Edith Mary Howard (nee Venables) was my maternal Grandmother. She was born in Parkes NSW in 1873 and lived in the district her entire life.
Her home, when I knew her, was at 8 Armstrong Street. Though ‘in town’, it was in the heart of the NSW wheat growing district. One local radio DJ referred to Parkes as the heart of the dusty west.
Although we called her Nan Howard at other times, she expected to be addressed as Grandmother. We visited regularly when I was a child, though not often. We lived in Sydney’s suburbs, 355 km (220 miles) away. In those days, cars were not too reliable and preparation for such a journey was essential. But when we arrived, she was always ready to greet us on the front verandah.
Imagine, if you will, our arrival at her home. It had once been a hospital. A gravel driveway overgrown with paspalum grass ran down the right side. The verandah began at the property boundary and was around 2m deep (6 feet). It stretched across the house, had a corrugated iron roof and fretwork across the top. This was always covered in vines. The front door was between two windows. The age-old weatherboards still seemed to have the original paint, yellow with green trim. The door led to a corridor that stretched the length of the building with small steps down as the house followed the contours of the ground. Pairs of bedrooms waited either side all the way down. About halfway along, one of the rooms was replaced with the bathroom. The back two rooms were a living/dining room on the right and a kitchen on the left, complete with wood-burning oven and a chiming grandfather clock. The oven burned 24 hours a day, 7 days a week.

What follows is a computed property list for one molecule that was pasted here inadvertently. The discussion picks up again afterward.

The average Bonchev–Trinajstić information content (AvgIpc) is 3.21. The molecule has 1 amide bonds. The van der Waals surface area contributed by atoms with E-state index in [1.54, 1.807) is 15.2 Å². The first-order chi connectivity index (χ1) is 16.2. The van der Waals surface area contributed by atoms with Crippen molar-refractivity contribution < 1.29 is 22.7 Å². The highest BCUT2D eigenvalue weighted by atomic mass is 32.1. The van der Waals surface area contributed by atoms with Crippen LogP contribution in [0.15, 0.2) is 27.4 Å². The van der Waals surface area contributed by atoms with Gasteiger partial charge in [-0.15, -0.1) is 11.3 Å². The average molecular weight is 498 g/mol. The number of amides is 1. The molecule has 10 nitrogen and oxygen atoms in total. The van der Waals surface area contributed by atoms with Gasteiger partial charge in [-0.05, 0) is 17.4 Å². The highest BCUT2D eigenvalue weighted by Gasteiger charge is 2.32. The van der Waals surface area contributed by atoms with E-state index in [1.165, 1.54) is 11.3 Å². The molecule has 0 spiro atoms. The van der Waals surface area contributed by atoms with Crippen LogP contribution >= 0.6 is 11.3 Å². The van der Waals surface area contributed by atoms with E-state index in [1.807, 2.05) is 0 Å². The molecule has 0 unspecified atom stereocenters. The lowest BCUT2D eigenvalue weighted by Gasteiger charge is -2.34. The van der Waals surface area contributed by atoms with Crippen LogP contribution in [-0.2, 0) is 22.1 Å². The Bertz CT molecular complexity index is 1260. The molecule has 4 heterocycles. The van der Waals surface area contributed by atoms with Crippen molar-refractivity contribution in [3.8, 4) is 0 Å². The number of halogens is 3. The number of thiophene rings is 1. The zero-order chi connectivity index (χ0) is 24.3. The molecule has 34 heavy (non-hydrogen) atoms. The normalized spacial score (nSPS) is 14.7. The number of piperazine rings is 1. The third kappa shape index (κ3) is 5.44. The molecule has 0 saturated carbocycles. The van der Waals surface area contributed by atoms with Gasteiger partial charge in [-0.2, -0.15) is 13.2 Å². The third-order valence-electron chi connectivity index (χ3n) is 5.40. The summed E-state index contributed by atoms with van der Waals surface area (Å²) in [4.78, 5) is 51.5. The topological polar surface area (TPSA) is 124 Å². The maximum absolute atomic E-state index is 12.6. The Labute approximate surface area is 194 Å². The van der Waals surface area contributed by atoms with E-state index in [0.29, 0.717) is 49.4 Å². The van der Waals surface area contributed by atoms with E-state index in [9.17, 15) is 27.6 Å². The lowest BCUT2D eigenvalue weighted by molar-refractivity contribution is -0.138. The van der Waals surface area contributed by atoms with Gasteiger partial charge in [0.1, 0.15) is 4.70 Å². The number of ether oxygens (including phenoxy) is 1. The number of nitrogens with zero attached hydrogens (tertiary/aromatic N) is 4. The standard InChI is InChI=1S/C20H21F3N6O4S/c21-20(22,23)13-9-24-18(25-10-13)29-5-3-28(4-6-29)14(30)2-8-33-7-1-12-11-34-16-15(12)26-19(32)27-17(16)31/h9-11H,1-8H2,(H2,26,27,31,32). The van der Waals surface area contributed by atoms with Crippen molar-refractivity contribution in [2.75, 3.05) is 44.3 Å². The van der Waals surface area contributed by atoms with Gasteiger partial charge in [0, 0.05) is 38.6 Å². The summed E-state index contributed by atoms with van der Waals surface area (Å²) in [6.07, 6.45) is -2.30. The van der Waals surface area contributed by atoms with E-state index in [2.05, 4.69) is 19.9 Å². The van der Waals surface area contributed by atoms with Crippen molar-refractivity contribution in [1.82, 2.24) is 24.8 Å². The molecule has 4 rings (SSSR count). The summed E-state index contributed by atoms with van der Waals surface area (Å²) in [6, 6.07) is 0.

In a lean-to across the back, complete with earth floor, was the laundry/store room/whatever. I say laundry, but that was only an old copper with a wringer on top for boiling the clothes. This was not unusual to us, my mother still used one back in Sydney. She did not trust these new-fangled washing machines to clean the clothes without boiling. Behind the house was a long-disused vegetable garden and the woodpile.
The floorboards were not neatly jointed and as well as cold air rushing in, the paspalum grew between them in the bedrooms. I don’t think my Grandmother minded, I doubt she went into most of the rooms.
Parkes is a much bigger place than it was back then. The house is long-gone. There’s a bowling club up the street. But as a kid from the suburbs of Sydney, a visit to Grandmother’s was an experience not to be missed.